By: Donna Neuwirth, Wormfarm Institute Executive Director and Co-founder
Fermentation Fest’s signature event The Farm/Art DTour Will Bring Together 20,000 Visitors From Urban and Rural Areas
During harvest season this fall, the Wormfarm Institute will collaborate with international artists and regional landowners to bring cultural events to the landscapes of Sauk County, Wis. The seventh iteration of the Farm/Art DTour duringFermentation Fest—A Live Culture Convergence will open October 6, 2018, through October 14. Fermentation Fest invites rural and urban visitors to explore their connections to the land and agriculture through lively, participatory programs, including fifty fermentation-focused classes ranging from bread to chocolate, kefir to beer; a keynote presentation by celebrated writer, agrarian activist, and ethnobotanist Gary Paul Nabhan; and the biennial Farm/Art DTour, a 50-mile circuit through Sauk County anchored by site-responsive artist installations on farmers’ land.
“In our present cultural moment, it’s essential that we renew and cultivate the connections that exist between rural and urban dwellers, said Donna Neuwirth, Wormfarm Institute Executive Director and Co-founder. “The Fest is only 55 miles northwest of Madison, and midway between Chicago and Minneapolis, perfectly situated to bring together our region’s most innovative chefs, scientists, artists, brewers, bakers, poets, and cheesemakers, each in their own way celebrating the asset-rich land we share.”
Beginning in Reedsburg, the Farm/Art DTour, the Fest’s signature event, leads visitors out and through the working landscapes and small towns of central Sauk County. Wormfarm Institute is preparing to welcome over 20,000 people from the upper Midwest and beyond to travel the 50-mile, self-guided route, punctuated by temporary art installations, pasture performances, educational Field Notes, food stands, and roadside poetry.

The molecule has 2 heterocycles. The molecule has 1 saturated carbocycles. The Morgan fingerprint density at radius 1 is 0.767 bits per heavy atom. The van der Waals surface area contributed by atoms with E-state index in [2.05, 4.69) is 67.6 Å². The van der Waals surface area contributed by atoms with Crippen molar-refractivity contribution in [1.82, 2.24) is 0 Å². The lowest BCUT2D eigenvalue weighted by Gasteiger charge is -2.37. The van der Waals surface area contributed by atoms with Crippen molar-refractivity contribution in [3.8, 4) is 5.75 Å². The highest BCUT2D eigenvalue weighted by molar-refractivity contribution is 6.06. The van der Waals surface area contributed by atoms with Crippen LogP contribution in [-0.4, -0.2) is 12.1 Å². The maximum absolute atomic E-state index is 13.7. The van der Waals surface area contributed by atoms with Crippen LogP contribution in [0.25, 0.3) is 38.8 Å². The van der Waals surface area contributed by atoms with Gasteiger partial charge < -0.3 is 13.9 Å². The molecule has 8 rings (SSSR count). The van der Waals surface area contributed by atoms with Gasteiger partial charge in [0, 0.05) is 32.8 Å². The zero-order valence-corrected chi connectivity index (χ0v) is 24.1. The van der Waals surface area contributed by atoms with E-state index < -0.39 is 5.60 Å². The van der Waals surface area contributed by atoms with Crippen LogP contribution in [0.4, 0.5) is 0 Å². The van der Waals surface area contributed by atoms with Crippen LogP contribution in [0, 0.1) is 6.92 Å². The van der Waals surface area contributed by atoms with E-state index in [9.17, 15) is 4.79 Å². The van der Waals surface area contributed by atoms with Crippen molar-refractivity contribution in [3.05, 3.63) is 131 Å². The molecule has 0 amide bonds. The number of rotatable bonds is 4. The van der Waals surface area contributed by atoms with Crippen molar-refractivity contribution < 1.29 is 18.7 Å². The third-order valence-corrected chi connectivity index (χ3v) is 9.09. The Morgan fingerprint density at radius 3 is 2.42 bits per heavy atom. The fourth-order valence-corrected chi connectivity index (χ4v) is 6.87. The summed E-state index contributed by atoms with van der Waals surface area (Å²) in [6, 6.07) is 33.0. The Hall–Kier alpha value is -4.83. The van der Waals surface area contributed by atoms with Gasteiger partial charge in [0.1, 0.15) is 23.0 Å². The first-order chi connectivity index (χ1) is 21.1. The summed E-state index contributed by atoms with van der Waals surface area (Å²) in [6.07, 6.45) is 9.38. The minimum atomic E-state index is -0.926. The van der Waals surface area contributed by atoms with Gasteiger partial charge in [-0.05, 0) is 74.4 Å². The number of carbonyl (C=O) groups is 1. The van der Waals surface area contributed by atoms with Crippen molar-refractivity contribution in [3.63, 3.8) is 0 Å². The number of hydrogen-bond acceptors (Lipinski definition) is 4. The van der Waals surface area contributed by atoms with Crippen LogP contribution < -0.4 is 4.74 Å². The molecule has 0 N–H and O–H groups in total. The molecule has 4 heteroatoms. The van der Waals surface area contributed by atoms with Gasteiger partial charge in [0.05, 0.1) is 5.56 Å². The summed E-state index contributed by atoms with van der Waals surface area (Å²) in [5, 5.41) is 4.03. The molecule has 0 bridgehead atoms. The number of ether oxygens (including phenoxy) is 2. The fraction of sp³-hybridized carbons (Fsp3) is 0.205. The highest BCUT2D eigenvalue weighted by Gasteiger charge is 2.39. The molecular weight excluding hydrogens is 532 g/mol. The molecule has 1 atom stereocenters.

“The DTour is a multi-sensory, leisurely meander, but it’s also a site for experimentation and transformation,” Neuwirth said. “We want visitors to think deeply about their relationship to the land, and to each other.” This year, visitors can expect to encounter a true-to-scale, three-dimensional drawing of a farmhouse using aluminum tent poles; a large-scale kinetic artwork integrating the feathers of local birds; interactive stereo view installations of nineteenth and twentieth century Sauk County photographs; and other ambitious projects.
Neuwirth recommends that visitors begin at the Reedsburg Area Chamber of Commerce, which serves as the Fermentation Fest headquarters and resource center. The Chamber’s knowledgeable staff provide expert guidance to the Fest and the surrounding area. Visitors will want to pick up the free Event Guide, and buy the comprehensive 2018 DTour Map for $5, detailing artists and their installations as well other events and attractions along the route. The Guide and Map will be available at multiple sites starting in September.
Extensive details for advance planning can be found in mid-August at fermentationfest.com. Visitors are invited to participate on Instagram @fermentationfest and #fermfest.
Originally from Madrid, Spain, David Sanchez Burr is a mixed-media artist residing in Lake Forest, Illinois. Burr creates site-specific pieces on social and environmental themes that encourage the audience to navigate, modify, and help author the experience of the work. He has exhibited and performed internationally, and is currently an Assistant Professor of Art at Lake Forest College.
Franck Feurté is a multi-media artist from Bordeaux, France. He has participated in festivals and exhibitions around the globe, creating kinetic artworks that render environmental forces visible and tangible. Fuerté’s site-specific work uses local materials to demonstrate the mutual relationships between people, birds, and their shared landscapes.
Sarah FitzSimons is a visual artist who builds permeable sculptures that interact with and derive meaning from their surroundings. FitzSimons has exhibited her work locally and internationally, including a solo exhibition at the Chicago Architecture Biennial. She is currently an Assistant Professor of Sculpture at the University of Wisconsin-Madison.